In early March, legislation that would limit the use of human antibiotics in farm animals…
February 23, 2017
By Alex Smith
Purple Sol Farms
Last week, I had the opportunity to testify on behalf of Senate Bill 422 and House Bill 602, the Keeping Antibiotics Effective Act of 2017. I lent my voice both as a farmer and as a proud citizen of Maryland.
My first task after having been invited to support this legislation was to investigate whether or not I did indeed support the bill. The demon of confirmation bias knows no fear, even of the most informed citizen.
I immediately sought information. I diligently read the provided materials and sourced my own. I called friends who had knowledge of the subject and solicited their opinions. I reached into the depths of my own experience as a herdsman and a student to craft my argument.
The literature on each side of the issue was clearly in agreement on one point: antibiotic resistance is both real, and a public health concern of the highest magnitude. The issue is over the cost and benefits of the legislation.
At the hearings, the opposition argued that it would not sufficiently combat antibiotic resistant bacteria but would be onerous to farmers. First, similar restrictions in other countries (voluntary and mandated) have yielded measurable results in combating antibiotic resistant bacteria. Furthermore, the breadth and style of animal agriculture in our country has clearly been tainted by a poignant lack of scientific regard and an obvious valuation of profit over public health. The opposition’s latter point is in stark contrast to another common — and misguided — assertion: that this legislation is duplicative of the recent FDA Guideline 213.
I contend, the language of the federal FDA guideline and the Maryland Keep Antibiotics Effective Act of 2017 creates clear distinctions. Guideline 213 permits the use of antibiotics for routine disease prevention. Using antibiotics for “disease prevention” is a thinly-veiled attempt at preserving the reckless use of antibiotics for profit despite the externalization of cost to public health.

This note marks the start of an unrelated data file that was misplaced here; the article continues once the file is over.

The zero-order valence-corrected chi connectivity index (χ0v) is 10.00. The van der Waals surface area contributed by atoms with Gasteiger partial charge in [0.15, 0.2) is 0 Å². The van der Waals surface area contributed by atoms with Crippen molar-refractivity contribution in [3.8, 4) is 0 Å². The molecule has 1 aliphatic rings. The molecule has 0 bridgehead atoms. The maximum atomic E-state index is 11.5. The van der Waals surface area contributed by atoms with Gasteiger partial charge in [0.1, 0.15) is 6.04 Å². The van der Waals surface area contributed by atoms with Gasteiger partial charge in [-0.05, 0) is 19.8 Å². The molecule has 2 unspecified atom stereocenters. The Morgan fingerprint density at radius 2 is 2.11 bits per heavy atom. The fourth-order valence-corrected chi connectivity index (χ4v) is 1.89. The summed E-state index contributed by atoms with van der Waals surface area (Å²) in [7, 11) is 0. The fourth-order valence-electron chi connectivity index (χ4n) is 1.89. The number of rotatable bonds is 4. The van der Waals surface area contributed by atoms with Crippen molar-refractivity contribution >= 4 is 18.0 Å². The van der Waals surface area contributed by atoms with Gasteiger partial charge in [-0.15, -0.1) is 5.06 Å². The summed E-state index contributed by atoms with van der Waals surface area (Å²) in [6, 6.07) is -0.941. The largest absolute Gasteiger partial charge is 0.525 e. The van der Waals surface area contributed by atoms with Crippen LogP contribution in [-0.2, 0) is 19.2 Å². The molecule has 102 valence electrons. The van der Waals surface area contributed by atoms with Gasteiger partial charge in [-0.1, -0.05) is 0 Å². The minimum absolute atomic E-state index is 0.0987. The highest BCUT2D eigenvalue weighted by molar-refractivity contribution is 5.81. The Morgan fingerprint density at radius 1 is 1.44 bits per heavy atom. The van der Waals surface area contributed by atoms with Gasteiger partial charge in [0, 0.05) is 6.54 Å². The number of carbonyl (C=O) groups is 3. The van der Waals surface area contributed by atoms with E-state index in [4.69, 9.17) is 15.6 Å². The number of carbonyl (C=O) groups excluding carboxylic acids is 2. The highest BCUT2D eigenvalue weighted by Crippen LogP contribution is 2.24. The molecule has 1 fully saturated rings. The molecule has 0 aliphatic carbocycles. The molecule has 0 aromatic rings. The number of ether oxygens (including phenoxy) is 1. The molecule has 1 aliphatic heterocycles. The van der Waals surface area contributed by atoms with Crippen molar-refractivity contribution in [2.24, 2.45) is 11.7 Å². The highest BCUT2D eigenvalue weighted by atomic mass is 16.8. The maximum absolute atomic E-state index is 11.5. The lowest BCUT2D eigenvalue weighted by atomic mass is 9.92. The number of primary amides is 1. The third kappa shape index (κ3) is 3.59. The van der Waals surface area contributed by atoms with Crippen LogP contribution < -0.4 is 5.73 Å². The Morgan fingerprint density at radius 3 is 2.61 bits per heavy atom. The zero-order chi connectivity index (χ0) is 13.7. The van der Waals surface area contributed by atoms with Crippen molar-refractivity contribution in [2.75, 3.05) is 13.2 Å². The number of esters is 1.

The bills before the Maryland General Assembly address that loophole.
Finally, and perhaps most importantly, we farmers do have the technology, wisdom, and knowledge to promote growth, prevent disease, and maintain profit in our herds. It is employed in farms across the country. Farmers do not stand to lose from these bills. We only stand to gain.
These bills provide calculated measures to prevent the proliferation of antibiotic resistant bacteria. Therefore, they are a crucial step to preserving the efficacy of antibiotics in both human and animal medicine. I urge you to contact your state legislators and implore them to vote favorably on SB 422 and HB 602.
As for my experience testifying, it was enlivening to witness the guts of government. I was happy to participate because I was raised to believe that conscious, thoughtful, and engaged citizenry is our civic duty. We are all on the same team. Therefore, we must move forward together towards our common goal of a healthy, prosperous society.
I offer these final remarks to anyone considering testifying on behalf of something they care deeply about: concision and reason are powerful weapons of argument. Humor and thoughtfulness can help as well. Balance your appeals of morality and emotion with logic; temper your amalgamation of facts with an appeal to our common humanity.
Happy testifying (from one who has now been there)!